Sensory modalities such as pain, touch, and proprioception serve a crucial role in conveying information regarding the external and internal environment. Recent years have seen progress in defining the molecular basis of nociceptor and touch receptor subtypes, but proprioceptor subtype diversity remains poorly understood at both a cellular and molecular level. Proprioceptive muscle feedback is critical in the planning and adjustment of motor output and derives from three main proprioceptor subclasses: group Ia and group II muscle spindle (MS) afferents, and group Ib Golgi tendon organ (GTO) afferents. But, without genetic access to the individual proprioceptor subtypes, their specific contributions to the execution of coordinated motor movement remain unknown. Proprioceptive sensory neurons (pSNs) extend axons to their peripheral muscle receptors shortly after they establish a `generic' pSN identity. The prevailing view is that proprioceptor MS/GTO subclass identity is determined at these early embryonic stages through intrinsic genetic programs. However, our recent studies identified several transcripts that are preferentially expressed in subsets of proprioceptors after they innervate their MS and GTO sensory organs. Moreover, for at least one of these transcripts expression appears to depend on the presence of sensory receptors. Thus, while it is possible that these transcripts merely reflect differences in MS/GTO afferent maturation, our findings have begun to question the notion that proprioceptor MS/GTO subtype identity strictly depends on intrinsic transcriptional programs. Instead, we hypothesize that i) proprioceptor subclass identity is acquired though a protracted process with a gradual induction and/or selective maintenance of subclass specific transcripts, and ii) is in part induced by retrograde signals from their peripheral sensory organs. This proposal test these ideas through three sets of experiments. First, we will combine viral and genetic strategies to assign a MS (group Ia/II) or GTO (group Ib) subclass identity to a selected set of candidate proprioceptor subtype markers, and test the requirement of these molecules in proprioceptor subtype acquisition. Second, we will take advantage of single cell transcriptome sequencing technologies to delineate the molecular dynamics through which pSN MS/GTO subclass identities emerge during development. Third, we will assess the role of extrinsic signaling molecules in directing pSN subclass identity. Together these studies will provide a comprehensive understanding of the molecular basis of proprioceptor subclass identity, thus permitting renewed efforts to delineate the role of these important sensory neurons in motor control at both a physiological and circuit level.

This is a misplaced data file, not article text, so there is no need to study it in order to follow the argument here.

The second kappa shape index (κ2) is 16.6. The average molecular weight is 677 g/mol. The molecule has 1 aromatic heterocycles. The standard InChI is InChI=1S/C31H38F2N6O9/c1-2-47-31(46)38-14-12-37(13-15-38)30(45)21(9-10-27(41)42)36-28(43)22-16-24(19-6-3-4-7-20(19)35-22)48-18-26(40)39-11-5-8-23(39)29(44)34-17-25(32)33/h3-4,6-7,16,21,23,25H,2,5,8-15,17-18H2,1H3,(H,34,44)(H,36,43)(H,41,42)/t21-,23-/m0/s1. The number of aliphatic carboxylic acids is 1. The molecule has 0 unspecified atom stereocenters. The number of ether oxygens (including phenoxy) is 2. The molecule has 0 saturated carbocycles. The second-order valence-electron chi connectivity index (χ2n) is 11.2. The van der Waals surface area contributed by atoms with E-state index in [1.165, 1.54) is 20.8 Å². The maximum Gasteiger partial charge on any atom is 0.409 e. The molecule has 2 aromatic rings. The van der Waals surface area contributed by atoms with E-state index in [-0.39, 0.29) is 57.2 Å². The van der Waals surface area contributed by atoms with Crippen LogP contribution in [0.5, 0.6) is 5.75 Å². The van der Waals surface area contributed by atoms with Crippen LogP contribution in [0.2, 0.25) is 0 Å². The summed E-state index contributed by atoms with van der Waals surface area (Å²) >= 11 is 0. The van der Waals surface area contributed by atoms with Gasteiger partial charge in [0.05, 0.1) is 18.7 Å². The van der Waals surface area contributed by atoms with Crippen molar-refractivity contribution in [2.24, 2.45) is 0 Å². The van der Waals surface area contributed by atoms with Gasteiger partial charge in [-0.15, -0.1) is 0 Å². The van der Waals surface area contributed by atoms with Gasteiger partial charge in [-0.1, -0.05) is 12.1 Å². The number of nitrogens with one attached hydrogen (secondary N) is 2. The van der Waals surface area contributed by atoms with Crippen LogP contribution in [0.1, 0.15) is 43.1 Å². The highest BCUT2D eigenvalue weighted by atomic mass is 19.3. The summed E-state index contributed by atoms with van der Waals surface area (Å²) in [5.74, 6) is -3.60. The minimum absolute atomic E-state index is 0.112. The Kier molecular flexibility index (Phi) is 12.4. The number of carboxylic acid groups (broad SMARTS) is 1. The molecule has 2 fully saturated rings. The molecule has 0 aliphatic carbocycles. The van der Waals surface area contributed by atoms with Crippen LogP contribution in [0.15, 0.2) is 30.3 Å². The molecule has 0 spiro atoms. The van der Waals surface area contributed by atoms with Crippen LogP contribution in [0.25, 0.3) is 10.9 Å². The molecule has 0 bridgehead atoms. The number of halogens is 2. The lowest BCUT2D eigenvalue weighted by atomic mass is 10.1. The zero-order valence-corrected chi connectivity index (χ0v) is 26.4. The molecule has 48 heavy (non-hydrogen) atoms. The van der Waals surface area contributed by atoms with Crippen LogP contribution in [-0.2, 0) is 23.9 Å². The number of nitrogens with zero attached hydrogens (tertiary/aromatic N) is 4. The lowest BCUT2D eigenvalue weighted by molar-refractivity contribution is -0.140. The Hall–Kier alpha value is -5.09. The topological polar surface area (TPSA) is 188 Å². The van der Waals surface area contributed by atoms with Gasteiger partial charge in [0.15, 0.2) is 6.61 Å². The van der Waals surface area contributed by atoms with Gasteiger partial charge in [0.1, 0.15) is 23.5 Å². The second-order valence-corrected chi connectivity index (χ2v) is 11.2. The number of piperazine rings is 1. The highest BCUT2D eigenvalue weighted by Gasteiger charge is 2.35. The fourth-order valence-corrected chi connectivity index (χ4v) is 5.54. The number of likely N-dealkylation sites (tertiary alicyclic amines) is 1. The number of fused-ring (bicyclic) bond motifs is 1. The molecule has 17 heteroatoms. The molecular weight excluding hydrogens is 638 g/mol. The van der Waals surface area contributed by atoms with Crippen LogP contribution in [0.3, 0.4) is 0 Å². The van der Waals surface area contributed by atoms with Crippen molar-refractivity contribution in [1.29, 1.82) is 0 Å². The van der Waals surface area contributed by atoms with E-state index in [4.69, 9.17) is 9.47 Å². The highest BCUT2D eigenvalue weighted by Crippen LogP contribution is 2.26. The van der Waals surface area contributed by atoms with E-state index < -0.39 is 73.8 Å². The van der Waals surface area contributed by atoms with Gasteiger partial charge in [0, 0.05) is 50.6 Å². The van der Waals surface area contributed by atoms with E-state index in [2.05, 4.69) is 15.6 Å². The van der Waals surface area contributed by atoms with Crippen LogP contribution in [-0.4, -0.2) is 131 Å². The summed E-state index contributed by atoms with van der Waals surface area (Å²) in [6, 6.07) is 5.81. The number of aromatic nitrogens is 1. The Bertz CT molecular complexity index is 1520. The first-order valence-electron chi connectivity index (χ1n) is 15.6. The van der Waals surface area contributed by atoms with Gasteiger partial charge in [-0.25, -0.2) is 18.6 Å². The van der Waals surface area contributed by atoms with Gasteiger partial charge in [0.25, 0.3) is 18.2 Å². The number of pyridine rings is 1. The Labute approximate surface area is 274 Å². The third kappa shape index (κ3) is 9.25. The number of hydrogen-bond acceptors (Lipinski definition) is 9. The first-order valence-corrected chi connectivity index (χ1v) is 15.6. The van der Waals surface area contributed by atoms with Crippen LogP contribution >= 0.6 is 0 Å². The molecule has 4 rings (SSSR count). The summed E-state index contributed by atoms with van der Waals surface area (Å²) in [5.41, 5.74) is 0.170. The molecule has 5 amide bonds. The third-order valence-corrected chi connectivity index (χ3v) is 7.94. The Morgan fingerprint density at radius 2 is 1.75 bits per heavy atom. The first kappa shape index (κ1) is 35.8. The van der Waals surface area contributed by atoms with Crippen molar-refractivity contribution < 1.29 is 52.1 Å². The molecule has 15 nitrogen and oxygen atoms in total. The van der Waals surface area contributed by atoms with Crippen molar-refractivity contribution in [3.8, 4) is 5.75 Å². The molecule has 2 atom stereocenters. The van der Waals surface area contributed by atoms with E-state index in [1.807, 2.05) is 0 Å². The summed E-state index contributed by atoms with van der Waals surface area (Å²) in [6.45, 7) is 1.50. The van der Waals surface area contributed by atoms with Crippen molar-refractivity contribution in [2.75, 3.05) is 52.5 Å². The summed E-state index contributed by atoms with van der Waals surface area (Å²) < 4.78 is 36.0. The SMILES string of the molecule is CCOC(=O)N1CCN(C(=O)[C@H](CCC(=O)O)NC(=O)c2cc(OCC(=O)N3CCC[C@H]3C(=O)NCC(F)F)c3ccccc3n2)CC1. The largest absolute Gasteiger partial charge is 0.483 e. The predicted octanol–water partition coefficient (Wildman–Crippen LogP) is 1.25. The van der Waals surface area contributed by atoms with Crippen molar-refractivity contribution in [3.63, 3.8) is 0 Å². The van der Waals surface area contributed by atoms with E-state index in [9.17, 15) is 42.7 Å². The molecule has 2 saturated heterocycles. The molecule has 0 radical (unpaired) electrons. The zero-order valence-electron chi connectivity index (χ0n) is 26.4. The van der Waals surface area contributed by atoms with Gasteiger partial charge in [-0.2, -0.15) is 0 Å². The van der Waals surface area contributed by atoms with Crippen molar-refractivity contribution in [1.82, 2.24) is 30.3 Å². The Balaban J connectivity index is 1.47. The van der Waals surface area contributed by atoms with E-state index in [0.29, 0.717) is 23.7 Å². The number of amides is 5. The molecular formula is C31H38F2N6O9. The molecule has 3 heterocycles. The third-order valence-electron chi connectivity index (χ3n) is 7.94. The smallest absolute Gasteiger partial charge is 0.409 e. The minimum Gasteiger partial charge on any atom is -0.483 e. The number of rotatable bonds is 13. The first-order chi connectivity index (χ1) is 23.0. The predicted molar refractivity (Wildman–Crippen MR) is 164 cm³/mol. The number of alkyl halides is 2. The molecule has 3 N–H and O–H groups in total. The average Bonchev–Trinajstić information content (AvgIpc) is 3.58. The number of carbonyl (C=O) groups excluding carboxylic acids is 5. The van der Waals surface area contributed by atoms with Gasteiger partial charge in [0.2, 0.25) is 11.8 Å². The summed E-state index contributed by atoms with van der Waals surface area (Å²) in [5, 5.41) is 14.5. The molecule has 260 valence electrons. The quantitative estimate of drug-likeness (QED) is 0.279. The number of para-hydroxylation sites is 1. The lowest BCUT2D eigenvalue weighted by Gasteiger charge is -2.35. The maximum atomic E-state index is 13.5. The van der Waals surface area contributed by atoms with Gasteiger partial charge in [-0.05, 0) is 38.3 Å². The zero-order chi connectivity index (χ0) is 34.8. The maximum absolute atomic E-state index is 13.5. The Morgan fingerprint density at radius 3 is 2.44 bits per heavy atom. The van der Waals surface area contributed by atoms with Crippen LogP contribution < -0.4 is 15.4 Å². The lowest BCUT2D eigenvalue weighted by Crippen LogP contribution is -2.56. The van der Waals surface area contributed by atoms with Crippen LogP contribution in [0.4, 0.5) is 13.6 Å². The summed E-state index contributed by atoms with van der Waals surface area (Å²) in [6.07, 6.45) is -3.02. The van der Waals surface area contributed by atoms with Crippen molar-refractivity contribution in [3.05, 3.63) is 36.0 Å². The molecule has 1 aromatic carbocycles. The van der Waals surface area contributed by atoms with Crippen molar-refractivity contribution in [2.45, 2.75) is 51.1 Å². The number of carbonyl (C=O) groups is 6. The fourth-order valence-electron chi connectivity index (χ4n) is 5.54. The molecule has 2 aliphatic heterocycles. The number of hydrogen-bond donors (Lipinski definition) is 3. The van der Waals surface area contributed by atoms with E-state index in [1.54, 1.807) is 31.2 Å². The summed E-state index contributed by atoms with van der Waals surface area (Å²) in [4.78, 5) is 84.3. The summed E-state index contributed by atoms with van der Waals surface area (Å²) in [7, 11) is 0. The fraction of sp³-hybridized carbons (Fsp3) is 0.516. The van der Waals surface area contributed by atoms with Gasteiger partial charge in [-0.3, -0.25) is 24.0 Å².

Public Health Relevance

The proposed studies will result in a molecular understanding of proprioceptor subtype identity and of the developmental mechanism through which these important sensory subtypes emerge. The identification of molecules that distinguish between pSN subclasses permits genetic strategies to dissect the contribution of MS and GTO afferents in the execution of coordinated motor behavior. Insight into the physiological roles of the distinct pSN subclasses in motor control will have profound implications for the development of new neuroprosthetic devices that incorporate muscle sensory feedback. At a separate level, a better understanding of the signaling factors that promote proprioceptor development/specification will inform efforts to derive these neurons from induced pluripotent stem cells (iPSCs) and will enable new models of peripheral neuropathy to develop better preventive or therapeutic strategies to combat these disorders.

National Institute of Health (NIH)
National Institute of Neurological Disorders and Stroke (NINDS)
Research Project (R01)
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Special Emphasis Panel (ZRG1)
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Gnadt, James W
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Columbia University (N.Y.)
Schools of Medicine
New York
United States
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